You slowly open your eyes as if emerging from a dream. You hear the harsh clang of metal instruments and the echoes of voices coming from a distance. You see shadows moving across your eyes and bright lights – but you can’t speak. Then you remember. You’re in surgery, and you can’t move – but you’re acutely aware of everything that’s going on.
Harrowing isn’t it? But waking up during surgery is a reality for one of every five-hundred people who entrust their fate to a surgeon and an anesthesiologist. It doesn’t always take place in the operating room, but it can happen in the recovery room while a person is still on mechanical ventilation with a breathing tube lodged in their trachea.
What makes waking up during anesthesia more traumatic is a person may be aware but unable to move or communicate due to the paralysis from the drugs they’ve controlled by. Fortunately, despite being aware, the majority of people who wake up during surgery don’t feel pain, but most experience panic and a sense of helplessness, which may persist for years after their surgical wounds have healed. Not surprisingly, some people who wake up during anesthesia require counseling after their recovery because of post-traumatic stress symptoms. Some even resort to suicide so troubling are their nightmares and flashbacks.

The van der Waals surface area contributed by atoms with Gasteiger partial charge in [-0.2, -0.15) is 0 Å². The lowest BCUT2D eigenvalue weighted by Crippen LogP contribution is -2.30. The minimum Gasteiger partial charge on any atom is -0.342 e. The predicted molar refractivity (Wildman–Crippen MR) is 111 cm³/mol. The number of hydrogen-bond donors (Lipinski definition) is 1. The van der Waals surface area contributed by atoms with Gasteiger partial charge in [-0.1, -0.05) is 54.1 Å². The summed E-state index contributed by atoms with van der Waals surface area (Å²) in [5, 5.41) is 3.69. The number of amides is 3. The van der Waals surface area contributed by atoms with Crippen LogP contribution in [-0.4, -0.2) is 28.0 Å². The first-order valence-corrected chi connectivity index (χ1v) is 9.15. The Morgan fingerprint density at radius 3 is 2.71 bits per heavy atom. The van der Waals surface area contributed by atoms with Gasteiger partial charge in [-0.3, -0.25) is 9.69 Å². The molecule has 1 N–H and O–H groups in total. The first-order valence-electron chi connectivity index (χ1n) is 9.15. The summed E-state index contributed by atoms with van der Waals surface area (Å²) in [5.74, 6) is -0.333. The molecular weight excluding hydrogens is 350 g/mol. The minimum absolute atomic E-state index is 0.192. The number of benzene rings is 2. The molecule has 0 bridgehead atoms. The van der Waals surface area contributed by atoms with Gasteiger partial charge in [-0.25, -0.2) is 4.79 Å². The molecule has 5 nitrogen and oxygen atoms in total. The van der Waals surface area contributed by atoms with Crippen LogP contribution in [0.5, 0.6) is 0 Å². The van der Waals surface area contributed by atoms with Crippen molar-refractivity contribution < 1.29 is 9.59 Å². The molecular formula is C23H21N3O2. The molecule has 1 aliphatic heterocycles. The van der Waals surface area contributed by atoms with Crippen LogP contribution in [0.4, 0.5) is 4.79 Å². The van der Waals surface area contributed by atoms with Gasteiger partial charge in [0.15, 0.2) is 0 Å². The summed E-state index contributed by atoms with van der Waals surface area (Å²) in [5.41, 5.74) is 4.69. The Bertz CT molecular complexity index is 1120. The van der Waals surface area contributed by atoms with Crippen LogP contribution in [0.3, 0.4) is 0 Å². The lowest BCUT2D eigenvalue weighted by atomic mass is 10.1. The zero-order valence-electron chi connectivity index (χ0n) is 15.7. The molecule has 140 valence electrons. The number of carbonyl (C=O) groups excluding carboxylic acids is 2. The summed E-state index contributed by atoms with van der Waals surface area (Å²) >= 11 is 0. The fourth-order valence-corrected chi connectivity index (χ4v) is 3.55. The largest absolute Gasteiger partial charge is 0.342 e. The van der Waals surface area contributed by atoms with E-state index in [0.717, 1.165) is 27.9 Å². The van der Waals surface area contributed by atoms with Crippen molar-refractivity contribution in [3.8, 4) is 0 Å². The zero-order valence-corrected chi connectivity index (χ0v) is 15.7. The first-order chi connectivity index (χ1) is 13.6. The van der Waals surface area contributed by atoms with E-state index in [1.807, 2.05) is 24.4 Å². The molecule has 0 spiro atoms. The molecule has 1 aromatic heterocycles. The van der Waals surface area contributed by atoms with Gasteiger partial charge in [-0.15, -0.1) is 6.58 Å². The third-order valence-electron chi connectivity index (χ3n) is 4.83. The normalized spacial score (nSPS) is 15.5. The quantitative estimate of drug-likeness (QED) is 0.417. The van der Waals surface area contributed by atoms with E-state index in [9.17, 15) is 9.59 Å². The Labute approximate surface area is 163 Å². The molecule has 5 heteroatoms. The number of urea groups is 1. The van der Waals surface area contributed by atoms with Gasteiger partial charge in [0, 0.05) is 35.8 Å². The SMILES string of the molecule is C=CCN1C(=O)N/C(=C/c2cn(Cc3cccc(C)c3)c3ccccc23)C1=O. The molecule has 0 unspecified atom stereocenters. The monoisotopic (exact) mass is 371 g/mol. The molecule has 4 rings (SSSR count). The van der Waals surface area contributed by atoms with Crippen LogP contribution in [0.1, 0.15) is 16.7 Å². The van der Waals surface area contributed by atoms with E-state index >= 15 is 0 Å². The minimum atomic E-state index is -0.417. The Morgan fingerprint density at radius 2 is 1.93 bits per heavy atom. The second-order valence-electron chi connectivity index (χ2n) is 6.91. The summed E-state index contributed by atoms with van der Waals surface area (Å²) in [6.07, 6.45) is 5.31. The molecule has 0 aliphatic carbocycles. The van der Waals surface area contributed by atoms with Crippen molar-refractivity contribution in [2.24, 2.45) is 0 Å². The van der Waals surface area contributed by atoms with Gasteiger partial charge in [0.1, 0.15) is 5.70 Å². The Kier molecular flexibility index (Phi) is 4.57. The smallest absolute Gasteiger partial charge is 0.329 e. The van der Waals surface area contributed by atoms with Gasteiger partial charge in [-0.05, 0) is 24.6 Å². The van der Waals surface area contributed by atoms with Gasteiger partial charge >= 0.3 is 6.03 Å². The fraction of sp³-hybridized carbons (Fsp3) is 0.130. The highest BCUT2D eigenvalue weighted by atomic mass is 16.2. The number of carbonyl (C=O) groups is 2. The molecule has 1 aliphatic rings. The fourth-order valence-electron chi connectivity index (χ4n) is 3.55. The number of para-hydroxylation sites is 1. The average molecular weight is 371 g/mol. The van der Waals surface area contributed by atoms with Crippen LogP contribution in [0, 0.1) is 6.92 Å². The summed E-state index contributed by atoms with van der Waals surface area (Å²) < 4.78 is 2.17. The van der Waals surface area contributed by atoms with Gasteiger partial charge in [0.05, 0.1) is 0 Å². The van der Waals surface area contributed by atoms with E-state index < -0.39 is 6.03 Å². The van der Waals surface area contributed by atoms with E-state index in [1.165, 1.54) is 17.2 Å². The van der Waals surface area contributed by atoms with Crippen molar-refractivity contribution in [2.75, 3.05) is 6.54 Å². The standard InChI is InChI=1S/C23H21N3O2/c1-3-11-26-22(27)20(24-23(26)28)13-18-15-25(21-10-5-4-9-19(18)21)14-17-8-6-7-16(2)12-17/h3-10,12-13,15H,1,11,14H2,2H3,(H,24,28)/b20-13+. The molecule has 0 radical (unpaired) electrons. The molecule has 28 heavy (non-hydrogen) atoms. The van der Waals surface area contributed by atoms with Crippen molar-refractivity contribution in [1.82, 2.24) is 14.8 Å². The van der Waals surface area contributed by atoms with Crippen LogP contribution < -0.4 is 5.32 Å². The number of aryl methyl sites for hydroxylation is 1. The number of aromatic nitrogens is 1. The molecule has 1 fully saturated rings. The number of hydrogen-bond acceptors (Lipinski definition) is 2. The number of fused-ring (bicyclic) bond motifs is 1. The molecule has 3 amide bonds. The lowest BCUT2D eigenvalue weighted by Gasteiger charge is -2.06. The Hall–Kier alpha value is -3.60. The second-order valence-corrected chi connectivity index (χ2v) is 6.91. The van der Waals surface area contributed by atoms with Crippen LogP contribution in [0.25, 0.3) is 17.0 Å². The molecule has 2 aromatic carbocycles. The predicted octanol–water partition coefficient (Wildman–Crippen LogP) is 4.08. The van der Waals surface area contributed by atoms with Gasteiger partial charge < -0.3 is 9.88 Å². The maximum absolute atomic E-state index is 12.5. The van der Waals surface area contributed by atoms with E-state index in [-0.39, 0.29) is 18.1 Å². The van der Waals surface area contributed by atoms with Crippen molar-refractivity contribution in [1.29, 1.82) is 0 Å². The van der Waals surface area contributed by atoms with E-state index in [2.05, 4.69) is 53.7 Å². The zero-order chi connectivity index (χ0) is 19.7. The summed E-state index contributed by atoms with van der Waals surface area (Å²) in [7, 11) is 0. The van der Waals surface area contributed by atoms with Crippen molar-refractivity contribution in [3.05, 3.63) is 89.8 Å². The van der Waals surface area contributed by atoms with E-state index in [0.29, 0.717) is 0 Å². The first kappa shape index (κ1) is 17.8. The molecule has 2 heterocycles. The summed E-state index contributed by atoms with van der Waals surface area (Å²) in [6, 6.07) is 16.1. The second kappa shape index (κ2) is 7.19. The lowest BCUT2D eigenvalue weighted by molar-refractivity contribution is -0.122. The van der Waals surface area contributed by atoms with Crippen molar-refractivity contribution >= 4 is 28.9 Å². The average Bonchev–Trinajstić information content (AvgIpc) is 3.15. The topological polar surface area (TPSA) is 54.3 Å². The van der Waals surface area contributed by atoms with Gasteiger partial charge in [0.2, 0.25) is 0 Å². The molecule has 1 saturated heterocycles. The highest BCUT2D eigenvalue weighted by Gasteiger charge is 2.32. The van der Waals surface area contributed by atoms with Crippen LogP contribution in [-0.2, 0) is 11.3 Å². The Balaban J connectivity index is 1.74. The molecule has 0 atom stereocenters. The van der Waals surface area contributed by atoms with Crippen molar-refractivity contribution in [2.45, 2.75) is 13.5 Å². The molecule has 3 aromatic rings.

What goes wrong that causes a patient to wake up during surgery? The most common cause is getting the wrong amount or type of anesthesia. Even normal amounts of anesthesia can be a problem for people who have used medications for pain for long periods of time. Long-term use of pain-killers can lead to tolerance where anesthetic agents don’t work as well as they should. Some people, particularly women, have a higher tolerance to some drugs and may require larger doses. There are also genetic variations in how the body breaks down anesthetic agents. Some herbal supplements, alcohol and other drugs can interfere with a person’s response to anesthesia.
Certain people are at greater risk for waking up during surgery. Children have a ten times greater odds of awakening during anesthesia, a particularly traumatic situation for a child, which could lead to a lifelong fear of surgery and doctors. People who have emergency surgery or Caesarian sections are also more likely to wake up during surgery. In these situations, an anesthesiologist may hesitate to use a deeper form of anesthesia due to the risks involved. People who have surgery at night are more likely to wake up than those who have their procedures done in the morning.
Is there any way to avoid this traumatic situation? People who fear waking up during surgery should discuss their concerns with their anesthesiologist. Many hospitals can now monitor brain activity during surgery, which helps them more closely track a patient’s response. It’s also important for patients to tell the anesthesiologist about all medications they’re taking prior to surgery including herbal preparations – and get procedures done at accredited hospitals with experienced staff.
Waking up during surgery is a harrowing prospect, and, fortunately, it’s not a common occurrence, but it’s one that’s life altering.
Eurekalert.org. “Awake Despite Anesthesia”
Anesthesia Awareness Campaign.